With the hood

With the hood of his raincoat over his head, some camomile tea, two lemons, bottled asparagus in his pockets or hands, he walks towards his reflection in the glass door of the institution. With his bearded face dark under the hood he looks something like the traditional depiction of death. Flying to this part of the world was a drain on his immune system.

His room is no. 10. It is austere. There is no TV or radio. The couch can be folded into a bed. Then there is an art nouveau bed light, zinc washing basin and fridge into one and then a shower.

Outside there is a constant white miserable grey overcast. In this weather and with a cough coming from deep within his chest, his ribs feeling like breaking, he feels completely isolated. Is this death? Am I ready to die? And his mind returns again and again to the innocent tropical nipples offered to him a few nights ago, the nipples of a woman more than half his age. His lifestyle has been a constant gamble with death.

And now in this austere room it is only he and death. He coughs deep with pain going through his ribcage. He does not mind death. He had a good life. He does resent not being able to breath due to the synthetic material in the carpet. He came to deliver a paper on cannibalism, actually that is in Poland next week. Here he is in transit. He tries to read, but cannot concentrate.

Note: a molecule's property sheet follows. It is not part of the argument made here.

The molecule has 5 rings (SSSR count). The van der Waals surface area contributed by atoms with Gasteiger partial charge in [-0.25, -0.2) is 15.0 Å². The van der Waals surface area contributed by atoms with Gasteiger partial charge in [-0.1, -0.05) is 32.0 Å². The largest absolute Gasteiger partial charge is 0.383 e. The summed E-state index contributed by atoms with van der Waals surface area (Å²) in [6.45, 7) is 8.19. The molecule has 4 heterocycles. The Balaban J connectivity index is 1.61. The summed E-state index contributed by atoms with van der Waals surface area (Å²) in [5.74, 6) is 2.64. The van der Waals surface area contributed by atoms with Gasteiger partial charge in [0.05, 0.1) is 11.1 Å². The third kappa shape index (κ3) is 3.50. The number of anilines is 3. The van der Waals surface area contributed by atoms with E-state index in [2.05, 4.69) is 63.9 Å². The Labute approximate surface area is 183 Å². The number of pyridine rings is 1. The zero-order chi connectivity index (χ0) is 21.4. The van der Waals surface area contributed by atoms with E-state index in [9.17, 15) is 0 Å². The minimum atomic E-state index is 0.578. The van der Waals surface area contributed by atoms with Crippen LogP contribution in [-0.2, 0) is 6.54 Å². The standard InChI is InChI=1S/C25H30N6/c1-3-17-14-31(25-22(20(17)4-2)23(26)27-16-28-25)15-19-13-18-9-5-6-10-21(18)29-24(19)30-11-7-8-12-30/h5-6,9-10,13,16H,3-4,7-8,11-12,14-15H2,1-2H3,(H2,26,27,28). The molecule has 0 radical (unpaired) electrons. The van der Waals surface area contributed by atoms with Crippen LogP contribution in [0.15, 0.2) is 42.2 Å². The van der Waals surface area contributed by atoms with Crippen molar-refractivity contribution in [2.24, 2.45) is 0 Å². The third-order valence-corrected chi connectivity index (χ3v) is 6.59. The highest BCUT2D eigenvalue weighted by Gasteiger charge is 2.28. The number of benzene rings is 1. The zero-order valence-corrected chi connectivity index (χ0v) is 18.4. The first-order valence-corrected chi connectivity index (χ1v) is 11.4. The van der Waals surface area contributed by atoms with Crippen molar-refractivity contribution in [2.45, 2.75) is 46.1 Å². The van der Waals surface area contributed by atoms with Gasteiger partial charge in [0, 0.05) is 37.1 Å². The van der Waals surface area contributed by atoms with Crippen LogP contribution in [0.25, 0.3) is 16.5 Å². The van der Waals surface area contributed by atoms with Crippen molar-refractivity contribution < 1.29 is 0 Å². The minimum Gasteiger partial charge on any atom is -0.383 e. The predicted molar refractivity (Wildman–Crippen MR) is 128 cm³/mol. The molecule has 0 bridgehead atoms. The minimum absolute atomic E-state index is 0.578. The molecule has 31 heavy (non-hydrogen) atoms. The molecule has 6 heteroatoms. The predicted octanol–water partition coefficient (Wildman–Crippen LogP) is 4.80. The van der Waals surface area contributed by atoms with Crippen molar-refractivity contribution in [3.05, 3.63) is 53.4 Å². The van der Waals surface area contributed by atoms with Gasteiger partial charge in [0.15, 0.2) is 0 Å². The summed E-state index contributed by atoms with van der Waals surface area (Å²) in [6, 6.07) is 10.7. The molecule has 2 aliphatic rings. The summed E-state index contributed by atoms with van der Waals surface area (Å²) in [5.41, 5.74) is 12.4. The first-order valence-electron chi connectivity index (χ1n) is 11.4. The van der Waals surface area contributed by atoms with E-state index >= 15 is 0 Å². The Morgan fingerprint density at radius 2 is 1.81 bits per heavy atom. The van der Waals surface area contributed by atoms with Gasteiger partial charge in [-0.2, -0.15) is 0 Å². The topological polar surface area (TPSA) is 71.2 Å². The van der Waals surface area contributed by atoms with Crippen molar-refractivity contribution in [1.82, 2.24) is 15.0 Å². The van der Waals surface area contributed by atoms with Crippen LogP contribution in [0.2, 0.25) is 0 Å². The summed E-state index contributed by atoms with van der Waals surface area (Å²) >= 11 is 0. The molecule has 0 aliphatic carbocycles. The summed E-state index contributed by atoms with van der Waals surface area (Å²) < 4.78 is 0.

Slowly the grey day transforms into night. He has no appetite and cannot sleep. Every few minutes he wakes up and moves to the fridge and drinks some water and then coughs. The building opposite fascinates him. It looks like a neat hotel. A TV is constantly on in the one window: someone is watching tennis. He cannot quite determine the shapes in the other windows. It does seem threatening somehow – somehow out of this world. And then suddenly there appears a fat man, like a butcher, with white on and his back is turned and another man appears on the other side of him and it seems as if there is an operating table between them and then they fold fragile plastic legs under a blanket and it comes to his realisation it must be a place where the aged waits on death. The TV in the other room obviousl